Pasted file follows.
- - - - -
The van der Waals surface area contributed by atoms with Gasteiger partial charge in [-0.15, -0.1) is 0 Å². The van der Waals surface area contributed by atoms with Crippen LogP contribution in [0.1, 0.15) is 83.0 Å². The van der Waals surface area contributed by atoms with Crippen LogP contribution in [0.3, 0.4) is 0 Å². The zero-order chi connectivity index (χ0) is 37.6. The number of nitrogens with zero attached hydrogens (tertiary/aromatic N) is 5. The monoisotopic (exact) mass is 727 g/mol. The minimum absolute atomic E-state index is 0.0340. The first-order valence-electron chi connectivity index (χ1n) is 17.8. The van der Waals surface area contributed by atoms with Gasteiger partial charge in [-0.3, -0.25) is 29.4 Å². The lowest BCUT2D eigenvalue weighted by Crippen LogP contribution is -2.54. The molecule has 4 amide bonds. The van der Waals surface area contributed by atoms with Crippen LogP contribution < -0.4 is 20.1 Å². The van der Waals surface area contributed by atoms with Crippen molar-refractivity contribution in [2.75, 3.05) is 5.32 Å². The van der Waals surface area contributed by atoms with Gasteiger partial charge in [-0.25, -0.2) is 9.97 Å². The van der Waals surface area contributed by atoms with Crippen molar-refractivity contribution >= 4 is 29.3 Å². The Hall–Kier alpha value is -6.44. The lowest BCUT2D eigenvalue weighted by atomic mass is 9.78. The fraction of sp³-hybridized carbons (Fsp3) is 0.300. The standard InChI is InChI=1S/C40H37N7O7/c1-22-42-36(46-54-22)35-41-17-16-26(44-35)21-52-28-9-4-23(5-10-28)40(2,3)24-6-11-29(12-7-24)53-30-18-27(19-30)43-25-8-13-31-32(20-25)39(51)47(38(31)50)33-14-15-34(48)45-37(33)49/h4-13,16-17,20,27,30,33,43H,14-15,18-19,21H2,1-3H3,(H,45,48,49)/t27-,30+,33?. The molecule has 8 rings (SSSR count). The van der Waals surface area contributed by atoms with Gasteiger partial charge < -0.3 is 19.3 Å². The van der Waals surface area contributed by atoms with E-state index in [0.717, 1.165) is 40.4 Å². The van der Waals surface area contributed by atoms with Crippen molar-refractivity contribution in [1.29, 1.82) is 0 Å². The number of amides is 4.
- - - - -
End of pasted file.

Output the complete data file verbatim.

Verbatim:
The van der Waals surface area contributed by atoms with Gasteiger partial charge in [-0.15, -0.1) is 0 Å². The van der Waals surface area contributed by atoms with Crippen LogP contribution in [0.1, 0.15) is 83.0 Å². The van der Waals surface area contributed by atoms with Crippen LogP contribution in [0.3, 0.4) is 0 Å². The zero-order chi connectivity index (χ0) is 37.6. The number of nitrogens with zero attached hydrogens (tertiary/aromatic N) is 5. The monoisotopic (exact) mass is 727 g/mol. The minimum absolute atomic E-state index is 0.0340. The first-order valence-electron chi connectivity index (χ1n) is 17.8. The van der Waals surface area contributed by atoms with Gasteiger partial charge in [-0.3, -0.25) is 29.4 Å². The lowest BCUT2D eigenvalue weighted by Crippen LogP contribution is -2.54. The molecule has 4 amide bonds. The van der Waals surface area contributed by atoms with Crippen LogP contribution < -0.4 is 20.1 Å². The van der Waals surface area contributed by atoms with Crippen molar-refractivity contribution in [2.75, 3.05) is 5.32 Å². The van der Waals surface area contributed by atoms with Gasteiger partial charge in [-0.25, -0.2) is 9.97 Å². The van der Waals surface area contributed by atoms with Crippen molar-refractivity contribution >= 4 is 29.3 Å². The Hall–Kier alpha value is -6.44. The lowest BCUT2D eigenvalue weighted by atomic mass is 9.78. The fraction of sp³-hybridized carbons (Fsp3) is 0.300. The standard InChI is InChI=1S/C40H37N7O7/c1-22-42-36(46-54-22)35-41-17-16-26(44-35)21-52-28-9-4-23(5-10-28)40(2,3)24-6-11-29(12-7-24)53-30-18-27(19-30)43-25-8-13-31-32(20-25)39(51)47(38(31)50)33-14-15-34(48)45-37(33)49/h4-13,16-17,20,27,30,33,43H,14-15,18-19,21H2,1-3H3,(H,45,48,49)/t27-,30+,33?. The molecule has 8 rings (SSSR count). The van der Waals surface area contributed by atoms with Gasteiger partial charge < -0.3 is 19.3 Å². The van der Waals surface area contributed by atoms with E-state index in [0.717, 1.165) is 40.4 Å². The van der Waals surface area contributed by atoms with Crippen molar-refractivity contribution in [1.29, 1.82) is 0 Å². The number of amides is 4.